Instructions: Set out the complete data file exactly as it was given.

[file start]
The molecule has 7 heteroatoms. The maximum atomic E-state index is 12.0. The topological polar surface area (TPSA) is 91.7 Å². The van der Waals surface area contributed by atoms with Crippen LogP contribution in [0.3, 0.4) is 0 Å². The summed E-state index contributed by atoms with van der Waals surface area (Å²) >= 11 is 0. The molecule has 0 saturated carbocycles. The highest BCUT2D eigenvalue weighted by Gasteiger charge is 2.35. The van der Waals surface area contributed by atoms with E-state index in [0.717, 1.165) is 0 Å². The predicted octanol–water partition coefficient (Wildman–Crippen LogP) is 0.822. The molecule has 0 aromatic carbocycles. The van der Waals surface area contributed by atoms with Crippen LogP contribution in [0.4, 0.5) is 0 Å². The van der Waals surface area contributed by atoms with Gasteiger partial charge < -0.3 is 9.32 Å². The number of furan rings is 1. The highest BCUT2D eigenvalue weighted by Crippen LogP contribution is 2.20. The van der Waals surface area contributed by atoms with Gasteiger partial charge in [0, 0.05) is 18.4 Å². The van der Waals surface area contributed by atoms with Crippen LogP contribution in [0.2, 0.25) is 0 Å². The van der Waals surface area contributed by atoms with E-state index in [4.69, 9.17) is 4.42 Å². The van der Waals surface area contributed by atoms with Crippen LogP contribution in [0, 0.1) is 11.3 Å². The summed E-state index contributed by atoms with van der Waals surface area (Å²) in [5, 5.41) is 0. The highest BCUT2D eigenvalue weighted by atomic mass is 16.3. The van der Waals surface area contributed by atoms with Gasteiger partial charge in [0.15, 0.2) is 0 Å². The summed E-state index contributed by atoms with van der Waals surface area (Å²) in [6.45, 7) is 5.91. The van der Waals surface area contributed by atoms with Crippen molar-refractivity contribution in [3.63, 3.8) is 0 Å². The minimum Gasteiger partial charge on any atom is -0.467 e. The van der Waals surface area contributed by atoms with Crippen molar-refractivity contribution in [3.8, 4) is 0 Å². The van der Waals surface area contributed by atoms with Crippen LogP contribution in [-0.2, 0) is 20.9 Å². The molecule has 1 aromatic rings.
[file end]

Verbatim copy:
The molecule has 7 heteroatoms. The maximum atomic E-state index is 12.0. The topological polar surface area (TPSA) is 91.7 Å². The van der Waals surface area contributed by atoms with Crippen LogP contribution in [0.3, 0.4) is 0 Å². The summed E-state index contributed by atoms with van der Waals surface area (Å²) >= 11 is 0. The molecule has 0 saturated carbocycles. The highest BCUT2D eigenvalue weighted by Gasteiger charge is 2.35. The van der Waals surface area contributed by atoms with E-state index in [0.717, 1.165) is 0 Å². The predicted octanol–water partition coefficient (Wildman–Crippen LogP) is 0.822. The molecule has 0 aromatic carbocycles. The van der Waals surface area contributed by atoms with Crippen LogP contribution in [0.4, 0.5) is 0 Å². The van der Waals surface area contributed by atoms with Gasteiger partial charge < -0.3 is 9.32 Å². The number of furan rings is 1. The highest BCUT2D eigenvalue weighted by Crippen LogP contribution is 2.20. The van der Waals surface area contributed by atoms with Gasteiger partial charge in [0, 0.05) is 18.4 Å². The van der Waals surface area contributed by atoms with Crippen LogP contribution in [0.2, 0.25) is 0 Å². The van der Waals surface area contributed by atoms with E-state index in [4.69, 9.17) is 4.42 Å². The van der Waals surface area contributed by atoms with Crippen LogP contribution in [0, 0.1) is 11.3 Å². The summed E-state index contributed by atoms with van der Waals surface area (Å²) in [5, 5.41) is 0. The highest BCUT2D eigenvalue weighted by atomic mass is 16.3. The van der Waals surface area contributed by atoms with Gasteiger partial charge in [0.15, 0.2) is 0 Å². The summed E-state index contributed by atoms with van der Waals surface area (Å²) in [6.45, 7) is 5.91. The van der Waals surface area contributed by atoms with Crippen molar-refractivity contribution in [3.63, 3.8) is 0 Å². The minimum Gasteiger partial charge on any atom is -0.467 e. The van der Waals surface area contributed by atoms with Crippen molar-refractivity contribution in [3.8, 4) is 0 Å². The van der Waals surface area contributed by atoms with Crippen LogP contribution in [-0.2, 0) is 20.9 Å². The molecule has 1 aromatic rings.